Charles Koppelman
REVOLUTION OF FORMS                    
It is January, 1961, two years since the Cuban Revolution. Two of the most improbable golfers in the history of the game – Fidel Castro and Che Guevara – tee off on the 18-hole Championship course at the Havana Country Club. As Che and Fidel play their round they talk about the future of the Revolution and what to do with this fancy golf course. “We will turn this playground for the rich into a wonderful school. We will build schools for the arts – art schools for the people!” Thus begins Revolution of Forms, an opera in five kneeplays and five scenes. Its contemporary musical score replicates, and abstracts from, the wealth of rhythmic and sensuous (sometimes minor-key tragic) Afro-Cuban musical traditions: danzon, rhumba, son, balada, guajira, mambo, among others.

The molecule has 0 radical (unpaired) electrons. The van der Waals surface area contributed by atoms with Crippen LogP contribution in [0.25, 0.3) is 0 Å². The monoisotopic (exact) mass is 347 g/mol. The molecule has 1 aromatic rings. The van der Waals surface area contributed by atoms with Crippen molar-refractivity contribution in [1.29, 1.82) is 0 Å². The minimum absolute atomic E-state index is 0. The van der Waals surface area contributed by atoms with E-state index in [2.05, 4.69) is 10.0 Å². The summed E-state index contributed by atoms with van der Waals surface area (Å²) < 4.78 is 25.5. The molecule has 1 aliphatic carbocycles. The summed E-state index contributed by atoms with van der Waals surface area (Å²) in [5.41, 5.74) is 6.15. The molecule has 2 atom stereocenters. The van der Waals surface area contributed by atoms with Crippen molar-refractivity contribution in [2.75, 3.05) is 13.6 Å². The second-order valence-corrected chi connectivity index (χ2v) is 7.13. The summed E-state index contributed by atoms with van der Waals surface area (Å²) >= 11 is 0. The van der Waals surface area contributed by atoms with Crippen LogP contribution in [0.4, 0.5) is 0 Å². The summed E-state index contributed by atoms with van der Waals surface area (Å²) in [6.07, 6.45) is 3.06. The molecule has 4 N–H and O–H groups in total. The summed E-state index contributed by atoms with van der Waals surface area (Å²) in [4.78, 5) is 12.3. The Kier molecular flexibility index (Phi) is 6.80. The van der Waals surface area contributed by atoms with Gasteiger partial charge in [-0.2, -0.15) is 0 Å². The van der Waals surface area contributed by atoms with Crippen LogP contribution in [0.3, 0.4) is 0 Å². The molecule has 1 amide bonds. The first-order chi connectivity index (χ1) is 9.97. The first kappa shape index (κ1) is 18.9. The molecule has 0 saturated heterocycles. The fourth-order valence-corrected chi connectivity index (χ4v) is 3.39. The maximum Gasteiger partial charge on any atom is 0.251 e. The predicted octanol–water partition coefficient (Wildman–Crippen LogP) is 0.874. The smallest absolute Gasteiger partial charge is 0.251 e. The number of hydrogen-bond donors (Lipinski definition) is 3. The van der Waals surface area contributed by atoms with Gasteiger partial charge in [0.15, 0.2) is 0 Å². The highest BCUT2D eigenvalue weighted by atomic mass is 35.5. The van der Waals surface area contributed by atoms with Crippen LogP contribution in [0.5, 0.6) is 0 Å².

Revolution of Forms, based in part on the eponymous book by John Loomis, deals with the real people and actual events surrounding Escuela Nacional de Arte, the Cuban National Art Schools. This is a political, cultural, and personal drama of classic proportions with an epic arc, passionate characters, and intense conflicts. Counter-intuitively perhaps, the primary drama lies not with Fidel and Che, who are minor characters. Instead we experience this revolution in culture and forms from the point of view of the architects, builders, workers, and art students who made it. There are no sides to take. Instead, this story retains an open-ended, ambiguous quality that touches on timeless and universal themes: creativity, revolution, community, and the desire for permanence.
Workshop in Havana, Cuba 
May 14 - 17, 2012

Composer, Roberto Valera
Music Director, Zenaida Romeu
Libretto, Charles Koppelman